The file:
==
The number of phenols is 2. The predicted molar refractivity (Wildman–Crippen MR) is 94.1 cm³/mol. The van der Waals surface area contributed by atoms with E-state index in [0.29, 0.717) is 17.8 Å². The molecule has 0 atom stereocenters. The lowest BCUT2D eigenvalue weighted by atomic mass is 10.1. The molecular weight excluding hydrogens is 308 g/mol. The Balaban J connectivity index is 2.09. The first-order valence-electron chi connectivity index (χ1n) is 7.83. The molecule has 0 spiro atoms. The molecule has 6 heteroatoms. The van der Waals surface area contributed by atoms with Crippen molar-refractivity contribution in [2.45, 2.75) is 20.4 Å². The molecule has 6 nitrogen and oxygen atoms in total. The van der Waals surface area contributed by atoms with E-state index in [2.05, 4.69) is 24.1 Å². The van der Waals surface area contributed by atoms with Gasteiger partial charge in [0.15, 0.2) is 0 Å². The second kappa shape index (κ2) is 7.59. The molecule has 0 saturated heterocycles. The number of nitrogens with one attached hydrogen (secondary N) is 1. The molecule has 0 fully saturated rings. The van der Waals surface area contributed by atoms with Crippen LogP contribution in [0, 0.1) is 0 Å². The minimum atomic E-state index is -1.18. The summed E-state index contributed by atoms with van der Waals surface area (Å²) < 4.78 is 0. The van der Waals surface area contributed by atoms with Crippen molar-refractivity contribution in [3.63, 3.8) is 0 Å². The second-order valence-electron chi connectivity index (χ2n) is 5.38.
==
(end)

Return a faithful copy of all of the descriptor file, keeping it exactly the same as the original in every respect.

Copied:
The number of phenols is 2. The predicted molar refractivity (Wildman–Crippen MR) is 94.1 cm³/mol. The van der Waals surface area contributed by atoms with E-state index in [0.29, 0.717) is 17.8 Å². The molecule has 0 atom stereocenters. The lowest BCUT2D eigenvalue weighted by atomic mass is 10.1. The molecular weight excluding hydrogens is 308 g/mol. The Balaban J connectivity index is 2.09. The first-order valence-electron chi connectivity index (χ1n) is 7.83. The molecule has 0 spiro atoms. The molecule has 6 heteroatoms. The van der Waals surface area contributed by atoms with Crippen molar-refractivity contribution in [2.45, 2.75) is 20.4 Å². The molecule has 6 nitrogen and oxygen atoms in total. The van der Waals surface area contributed by atoms with E-state index in [2.05, 4.69) is 24.1 Å². The van der Waals surface area contributed by atoms with Gasteiger partial charge in [0.15, 0.2) is 0 Å². The second kappa shape index (κ2) is 7.59. The molecule has 0 saturated heterocycles. The number of nitrogens with one attached hydrogen (secondary N) is 1. The molecule has 0 fully saturated rings. The van der Waals surface area contributed by atoms with Crippen LogP contribution in [0, 0.1) is 0 Å². The minimum atomic E-state index is -1.18. The summed E-state index contributed by atoms with van der Waals surface area (Å²) < 4.78 is 0. The van der Waals surface area contributed by atoms with Crippen molar-refractivity contribution in [3.63, 3.8) is 0 Å². The second-order valence-electron chi connectivity index (χ2n) is 5.38.